WETHERBY: Only to the extent, uh, that Bryant and my relationship was such that he would call me and ask me did I--"We've got a rough game on the road, will you fly with us and talk to the boys, if necessary, and visit with us?" Well, I did. And I supported the football team completely because Bryant had been so vigorous in his support of me, and I thought was doing such a great job with his boys up there. And certainly there was no scandal with his football players at any time. So I supported him all out, went with him as I say, anytime he asked 00:21:00me to go with him on a trip. I would go with him and ride with the boys and come back with 'em.

KLEBER: What was the, uh, source of your all's friendship? Did, uh, it go 'way back many years, or did you--

WETHERBY: No, just after he came to Kentucky. When Clements and I were running, in 1947, we became close and he went out to help us win our election. And that was when I became close to him, and he and I became friends and have been ever since.

KLEBER: Did you all ever hunt together?

WETHERBY: Oh, yes. We hunted and fished together all the time, and after he went to, uh, Texas, he called me and asked me to come and visit him and I did. Went out to two or three of his games. Then he subsequently went to Alabama and, uh, on two or three occasions, I went to Alabama and fished and hunted with him.


KLEBER: What was your relationship with President Donovan of the University of Kentucky?

WETHERBY: Well, it became rather strained because, uh, they had, uh, a set-up at the university where no-one in state government could touch their budget arrangement. We would appropriate money, and they'd shove it around anyplace they wanted to. So in the 1948 session, Governor Clements, who was a graduate of the University of Kentucky, proposed a bill which put some strings on it, so that you could appropriate the money for particular divisions of the university, and earmark it, and also they had a provision in that bill giving the legislature more control over the university. And Dr. Donovan came down and 00:23:00jumped on me about the bill and I said, wait just a minute, I'm gonna support the bill, but Governor Clements is the fellow who proposed the bill. Let's have a meeting, and we did have one and he--Dr. Donovan got upset with me and with Governor Clements, with Dick Moloney who was the majority leader in the senate, and he just reared and charged that night and from then on, he and I were not too close.

KLEBER: Did he remain president throughout your term as governor?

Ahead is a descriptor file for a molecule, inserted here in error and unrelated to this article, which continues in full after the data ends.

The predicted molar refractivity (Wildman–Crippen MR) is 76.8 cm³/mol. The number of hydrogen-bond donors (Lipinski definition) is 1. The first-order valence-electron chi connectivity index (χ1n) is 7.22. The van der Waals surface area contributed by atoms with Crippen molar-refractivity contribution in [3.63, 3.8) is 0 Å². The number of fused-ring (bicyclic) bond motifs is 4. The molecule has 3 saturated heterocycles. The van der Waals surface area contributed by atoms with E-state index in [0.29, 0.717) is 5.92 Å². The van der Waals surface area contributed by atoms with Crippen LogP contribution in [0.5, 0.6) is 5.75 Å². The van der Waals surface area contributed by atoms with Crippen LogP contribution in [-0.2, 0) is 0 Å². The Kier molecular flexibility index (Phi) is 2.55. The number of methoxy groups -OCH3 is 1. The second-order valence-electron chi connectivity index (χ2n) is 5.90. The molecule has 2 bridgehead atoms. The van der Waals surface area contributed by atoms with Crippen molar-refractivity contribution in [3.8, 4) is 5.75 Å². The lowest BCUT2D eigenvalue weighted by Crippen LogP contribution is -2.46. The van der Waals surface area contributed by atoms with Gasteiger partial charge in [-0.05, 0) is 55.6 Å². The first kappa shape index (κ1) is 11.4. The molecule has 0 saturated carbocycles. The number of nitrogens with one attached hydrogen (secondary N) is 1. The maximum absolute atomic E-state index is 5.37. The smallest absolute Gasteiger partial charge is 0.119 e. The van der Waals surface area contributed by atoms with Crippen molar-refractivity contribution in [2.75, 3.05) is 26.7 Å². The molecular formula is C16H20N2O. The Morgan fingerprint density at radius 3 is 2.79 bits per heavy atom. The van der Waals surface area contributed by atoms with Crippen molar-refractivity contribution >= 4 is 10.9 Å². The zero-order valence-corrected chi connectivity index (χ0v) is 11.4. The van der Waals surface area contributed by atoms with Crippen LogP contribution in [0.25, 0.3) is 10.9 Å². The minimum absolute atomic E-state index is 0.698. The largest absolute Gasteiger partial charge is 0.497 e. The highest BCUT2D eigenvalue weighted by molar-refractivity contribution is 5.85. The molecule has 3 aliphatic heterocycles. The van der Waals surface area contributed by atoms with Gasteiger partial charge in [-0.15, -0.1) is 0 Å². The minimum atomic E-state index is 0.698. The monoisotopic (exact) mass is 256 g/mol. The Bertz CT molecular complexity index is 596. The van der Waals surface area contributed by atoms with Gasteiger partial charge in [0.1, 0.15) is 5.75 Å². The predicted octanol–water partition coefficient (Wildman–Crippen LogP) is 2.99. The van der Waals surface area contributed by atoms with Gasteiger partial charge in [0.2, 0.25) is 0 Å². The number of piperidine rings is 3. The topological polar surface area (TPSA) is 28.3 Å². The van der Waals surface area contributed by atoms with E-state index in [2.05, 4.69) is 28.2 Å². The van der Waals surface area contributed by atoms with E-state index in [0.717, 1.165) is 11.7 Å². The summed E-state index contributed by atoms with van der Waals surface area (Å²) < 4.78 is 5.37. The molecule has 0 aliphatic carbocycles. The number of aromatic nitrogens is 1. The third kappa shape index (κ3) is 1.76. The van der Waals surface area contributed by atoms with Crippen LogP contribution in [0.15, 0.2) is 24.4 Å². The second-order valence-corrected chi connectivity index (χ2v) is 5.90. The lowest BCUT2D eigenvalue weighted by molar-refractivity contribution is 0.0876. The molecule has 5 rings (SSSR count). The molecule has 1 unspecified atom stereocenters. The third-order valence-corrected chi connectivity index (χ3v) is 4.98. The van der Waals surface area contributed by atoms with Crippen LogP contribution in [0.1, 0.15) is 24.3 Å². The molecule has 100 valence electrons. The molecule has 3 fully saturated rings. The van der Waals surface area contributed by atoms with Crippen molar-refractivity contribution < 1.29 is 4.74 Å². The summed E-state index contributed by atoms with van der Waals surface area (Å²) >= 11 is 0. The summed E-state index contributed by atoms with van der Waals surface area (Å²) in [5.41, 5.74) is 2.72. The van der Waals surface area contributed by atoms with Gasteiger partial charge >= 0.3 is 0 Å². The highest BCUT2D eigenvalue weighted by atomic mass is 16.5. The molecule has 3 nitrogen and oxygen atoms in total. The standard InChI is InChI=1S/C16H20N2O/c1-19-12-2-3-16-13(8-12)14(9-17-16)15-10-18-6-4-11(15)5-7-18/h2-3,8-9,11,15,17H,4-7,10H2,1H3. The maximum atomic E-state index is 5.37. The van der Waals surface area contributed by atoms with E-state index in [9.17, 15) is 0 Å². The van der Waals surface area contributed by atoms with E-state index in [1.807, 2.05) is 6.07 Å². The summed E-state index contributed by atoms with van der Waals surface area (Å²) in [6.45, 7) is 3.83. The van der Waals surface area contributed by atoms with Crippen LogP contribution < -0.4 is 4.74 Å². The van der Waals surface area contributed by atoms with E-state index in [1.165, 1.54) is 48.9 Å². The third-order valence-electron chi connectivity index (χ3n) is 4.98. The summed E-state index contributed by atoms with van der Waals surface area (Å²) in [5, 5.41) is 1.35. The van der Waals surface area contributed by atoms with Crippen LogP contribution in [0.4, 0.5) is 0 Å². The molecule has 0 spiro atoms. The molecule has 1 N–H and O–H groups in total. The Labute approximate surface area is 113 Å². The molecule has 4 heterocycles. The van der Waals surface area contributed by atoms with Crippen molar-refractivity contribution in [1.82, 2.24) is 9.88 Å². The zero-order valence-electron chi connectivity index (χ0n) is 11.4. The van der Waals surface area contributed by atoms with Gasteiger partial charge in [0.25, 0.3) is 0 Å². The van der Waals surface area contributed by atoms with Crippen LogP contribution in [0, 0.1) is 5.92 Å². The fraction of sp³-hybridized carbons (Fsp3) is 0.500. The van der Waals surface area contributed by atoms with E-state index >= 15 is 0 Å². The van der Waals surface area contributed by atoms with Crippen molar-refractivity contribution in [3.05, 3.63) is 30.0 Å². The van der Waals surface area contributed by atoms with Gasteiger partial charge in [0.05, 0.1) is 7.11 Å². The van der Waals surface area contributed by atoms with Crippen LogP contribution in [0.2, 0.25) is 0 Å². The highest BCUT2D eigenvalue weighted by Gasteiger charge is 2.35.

WETHERBY: I think so. Uh, I'm sure he did, yes. Uh, I was chairman of the board--

KLEBER: Right.

WETHERBY: --and attended every meeting of the board, and he, at that time, was trying to get rid of the governor as chairman of the board, which they eventually did. And, uh, he did not like the fact that the governor, any 00:24:00governor, was chairman of his board, as he called it.

KLEBER: Would you say that you did not approve of the way he ran the University of Kentucky?

WETHERBY: Well, uh, to some extent I would say that's true. Uh, some things I did not, uh, like the way he handled the administration of the university, but overall I think he did a real good job.

KLEBER: There is another act that came out of this, uh, legislature that, uh, in, in our present day, it seems to be very interesting and almost seems to be, uh, ahead of its time. That is, you act--asked for an act increasing the penalties for the illegal sale and distribution of narcotics. Was that a serious problem, uh, twenty-five years in the state of Kentucky?

WETHERBY: It was just starting. And, uh, Dick Moloney, who was my, uh, 00:25:00majority leader in the senate, had been a druggist. He was an attorney at the time that he was working with me, and with Governor Clements. And he said that, at that time, that the--and he's the one who primarily asked me, uh, to sponsor such a bill. He said, uh, that even youngsters were getting into drug--the drug racket. Ambehistamines [amphetamines] I think he said were the first ones, that they were buy--able to buy those at the drugstores and that, as a result of that, that they were getting into other drug business. And they were, it was so easy for 'em to get the drugs, that he suggested to me, that we introduce such legislation, which we did.


KLEBER: And it was enacted by the--

WETHERBY: It was enacted, yes.

KLEBER: Another part, uh, of that general assembly was a call for the removal of the University of Kentucky and other colleges from the control of the Personnel Division. Uh, what was the purpose for this proposal?

WETHERBY: Well, uh, that was for the purpose of getting back to the discussion I told you about between Dr. Donovan and us. They had ignored the state. All it did was come down with a request for money, you'd appropriate it, and in a lump sum. And they would shift it around between the various schools of, of the university and the various, various colleges any way they saw fit. Then, at that time, they had a person in charge of their money operation who had been in state government as commissioner of finance, and he was running the University 00:27:00of Louis--of Kentucky by taking the appropriation of the state and doing with it as he saw fit, and, uh, there was quite a battle going on between the legislature and the university authorities about the control of their funds and what they could do with 'em and what they couldn't do with 'em. And we, we, uh, bypassed 'em to some extent by--in our appropriations bill, we spelled out so much money for the College of Agriculture, so much money for this college, so much money for that college. And they did not like it.